Columbia University opened the first university- based optometry program in the US, setting the stage for recognition of the profession.
Read Review of Optometry’s A Fight for the Right to Learn
The New York Commissioner of Education saw the benefit of Columbia’s program and passed a bill allowing only graduates of a university-affiliated school of optometry to qualify for the state board exam. This signaled the end of the apprenticeship system of licensure and initiated a new era in optometric education. [Excerpt from A Fight for the Right to Learn]
When Columbia’s optometry program closed, leaving a void in NY and the surrounding region, a small group of optometrists and philanthropists came together to form the Optometric Center of New York (OCNY), a health and education resource nonprofit.
After more than a decade of lobbying, Governor Nelson Rockefeller signed the bill on April 14, 1971, officially establishing the State University of New York State College of Optometry. Dr. Alden N. Haffner became the founding president.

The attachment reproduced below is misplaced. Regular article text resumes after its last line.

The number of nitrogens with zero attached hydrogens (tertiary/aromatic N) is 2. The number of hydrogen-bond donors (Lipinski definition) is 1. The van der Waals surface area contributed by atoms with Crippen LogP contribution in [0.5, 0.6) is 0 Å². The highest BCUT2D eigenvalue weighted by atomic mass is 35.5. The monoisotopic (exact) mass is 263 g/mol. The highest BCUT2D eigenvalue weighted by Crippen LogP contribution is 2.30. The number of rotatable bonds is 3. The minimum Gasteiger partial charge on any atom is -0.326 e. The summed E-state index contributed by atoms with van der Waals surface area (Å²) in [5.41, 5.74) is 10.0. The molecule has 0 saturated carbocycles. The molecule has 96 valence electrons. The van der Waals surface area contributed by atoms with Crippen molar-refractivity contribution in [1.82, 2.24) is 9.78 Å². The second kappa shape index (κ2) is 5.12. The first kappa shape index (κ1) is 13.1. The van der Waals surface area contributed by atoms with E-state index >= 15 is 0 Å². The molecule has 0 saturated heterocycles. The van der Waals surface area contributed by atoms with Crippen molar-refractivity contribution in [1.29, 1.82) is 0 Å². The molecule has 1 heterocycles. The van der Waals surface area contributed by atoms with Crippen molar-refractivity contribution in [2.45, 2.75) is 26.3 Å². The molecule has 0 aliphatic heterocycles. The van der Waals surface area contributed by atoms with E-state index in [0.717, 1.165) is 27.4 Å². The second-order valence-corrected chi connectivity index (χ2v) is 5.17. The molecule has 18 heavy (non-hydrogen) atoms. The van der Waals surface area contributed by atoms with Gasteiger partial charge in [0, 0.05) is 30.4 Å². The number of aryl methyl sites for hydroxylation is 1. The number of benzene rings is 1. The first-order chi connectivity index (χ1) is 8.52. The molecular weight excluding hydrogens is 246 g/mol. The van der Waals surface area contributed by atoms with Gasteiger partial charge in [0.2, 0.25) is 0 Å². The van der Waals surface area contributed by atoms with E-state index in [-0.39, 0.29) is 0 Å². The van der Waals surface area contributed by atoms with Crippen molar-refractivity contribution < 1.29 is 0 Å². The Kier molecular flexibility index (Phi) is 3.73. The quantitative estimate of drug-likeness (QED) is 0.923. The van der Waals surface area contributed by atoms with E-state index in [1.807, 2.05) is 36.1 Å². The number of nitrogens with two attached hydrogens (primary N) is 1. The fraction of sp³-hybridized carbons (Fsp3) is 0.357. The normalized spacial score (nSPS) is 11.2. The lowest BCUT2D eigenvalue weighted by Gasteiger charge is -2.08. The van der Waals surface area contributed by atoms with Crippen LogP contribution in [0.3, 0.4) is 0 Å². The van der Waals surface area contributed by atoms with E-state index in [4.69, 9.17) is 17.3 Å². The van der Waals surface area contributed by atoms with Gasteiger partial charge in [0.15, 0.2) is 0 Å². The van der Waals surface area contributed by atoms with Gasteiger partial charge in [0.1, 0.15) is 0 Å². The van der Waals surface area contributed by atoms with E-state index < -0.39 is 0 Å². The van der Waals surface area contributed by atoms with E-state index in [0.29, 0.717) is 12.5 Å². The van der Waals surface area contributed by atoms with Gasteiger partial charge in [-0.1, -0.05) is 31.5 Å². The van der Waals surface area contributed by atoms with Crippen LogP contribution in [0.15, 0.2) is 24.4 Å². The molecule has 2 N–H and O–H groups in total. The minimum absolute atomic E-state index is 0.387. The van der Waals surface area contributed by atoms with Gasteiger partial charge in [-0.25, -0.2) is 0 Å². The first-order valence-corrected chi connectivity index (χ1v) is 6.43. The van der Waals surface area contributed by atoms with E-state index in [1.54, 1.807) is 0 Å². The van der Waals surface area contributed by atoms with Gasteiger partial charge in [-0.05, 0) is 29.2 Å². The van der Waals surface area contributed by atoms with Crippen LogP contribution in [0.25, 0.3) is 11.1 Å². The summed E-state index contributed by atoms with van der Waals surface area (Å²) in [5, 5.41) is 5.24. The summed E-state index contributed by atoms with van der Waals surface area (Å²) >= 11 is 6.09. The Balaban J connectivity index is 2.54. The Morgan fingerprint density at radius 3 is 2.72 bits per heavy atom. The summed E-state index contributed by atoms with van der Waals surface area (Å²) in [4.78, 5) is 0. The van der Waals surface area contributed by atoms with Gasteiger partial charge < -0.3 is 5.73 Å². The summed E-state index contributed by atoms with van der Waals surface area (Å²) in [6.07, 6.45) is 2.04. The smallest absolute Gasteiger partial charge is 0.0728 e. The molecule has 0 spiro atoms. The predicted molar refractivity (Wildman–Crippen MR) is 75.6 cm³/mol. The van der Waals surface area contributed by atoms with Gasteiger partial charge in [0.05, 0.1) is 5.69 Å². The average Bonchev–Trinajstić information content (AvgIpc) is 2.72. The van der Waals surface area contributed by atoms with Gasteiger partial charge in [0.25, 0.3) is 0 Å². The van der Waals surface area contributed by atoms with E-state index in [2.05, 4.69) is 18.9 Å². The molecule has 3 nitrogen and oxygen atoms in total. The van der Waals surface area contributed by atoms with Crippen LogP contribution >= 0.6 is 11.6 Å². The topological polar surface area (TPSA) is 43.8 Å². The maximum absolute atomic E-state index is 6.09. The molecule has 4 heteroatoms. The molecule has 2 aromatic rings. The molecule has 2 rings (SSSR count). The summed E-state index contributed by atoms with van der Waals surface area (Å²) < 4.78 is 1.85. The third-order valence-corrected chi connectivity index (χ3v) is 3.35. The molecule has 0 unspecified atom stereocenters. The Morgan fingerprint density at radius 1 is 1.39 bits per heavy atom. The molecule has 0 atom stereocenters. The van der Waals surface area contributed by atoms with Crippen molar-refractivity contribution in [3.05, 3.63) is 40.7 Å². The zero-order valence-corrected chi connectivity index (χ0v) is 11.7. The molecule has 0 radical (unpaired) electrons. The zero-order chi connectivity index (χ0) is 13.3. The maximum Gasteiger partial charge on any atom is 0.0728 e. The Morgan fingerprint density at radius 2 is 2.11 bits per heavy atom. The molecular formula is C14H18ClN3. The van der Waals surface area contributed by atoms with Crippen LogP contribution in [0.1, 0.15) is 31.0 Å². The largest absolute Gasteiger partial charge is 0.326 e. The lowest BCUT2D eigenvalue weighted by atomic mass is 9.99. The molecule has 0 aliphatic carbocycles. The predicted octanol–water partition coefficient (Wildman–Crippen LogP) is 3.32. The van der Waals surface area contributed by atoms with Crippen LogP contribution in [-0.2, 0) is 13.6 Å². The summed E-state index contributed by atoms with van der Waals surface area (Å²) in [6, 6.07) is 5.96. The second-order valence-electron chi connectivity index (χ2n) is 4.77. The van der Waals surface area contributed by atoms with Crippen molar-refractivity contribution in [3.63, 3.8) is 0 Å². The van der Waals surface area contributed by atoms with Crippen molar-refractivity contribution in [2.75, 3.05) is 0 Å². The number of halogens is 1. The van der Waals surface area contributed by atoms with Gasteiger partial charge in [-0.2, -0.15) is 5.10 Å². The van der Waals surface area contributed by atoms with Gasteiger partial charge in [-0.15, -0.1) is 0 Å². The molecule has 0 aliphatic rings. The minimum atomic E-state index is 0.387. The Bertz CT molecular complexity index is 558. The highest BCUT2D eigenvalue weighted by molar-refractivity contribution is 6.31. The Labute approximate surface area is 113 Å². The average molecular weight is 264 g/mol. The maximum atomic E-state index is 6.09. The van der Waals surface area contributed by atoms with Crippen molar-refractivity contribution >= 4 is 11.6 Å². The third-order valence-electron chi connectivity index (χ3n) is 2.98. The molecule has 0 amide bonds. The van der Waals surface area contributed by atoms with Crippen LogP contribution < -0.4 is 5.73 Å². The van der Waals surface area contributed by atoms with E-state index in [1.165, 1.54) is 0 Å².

SUNY Optometry initially moved into an eight-story building on East 25th Street near Lexington Avenue in Manhattan where the OCNY had been operating a clinic for many years.
In addition to its educational and clinical responsibilities, the College also took over the OCNY’s research program, helping to establish the SUNY College of Optometry’s reputation as a major hub for vision science research that has continued to this day.
Shortly after opening, SUNY Optometry expanded its original home on East 25th Street to include space on East 23rd. Enrollment grew steadily for the next decade.
The College launched its first year-long, in-house residency program in vision therapy.
The inaugural graduation saw 17 students receive their degrees. Today, nearly 100 students graduate from SUNY Optometry each year adding to our more than 3,400 alumni nationally and abroad.
To accommodate the growth and expansion of programs, the College moved to East 24th
Street and Park Avenue, which would remain the College’s home for the next quarter century.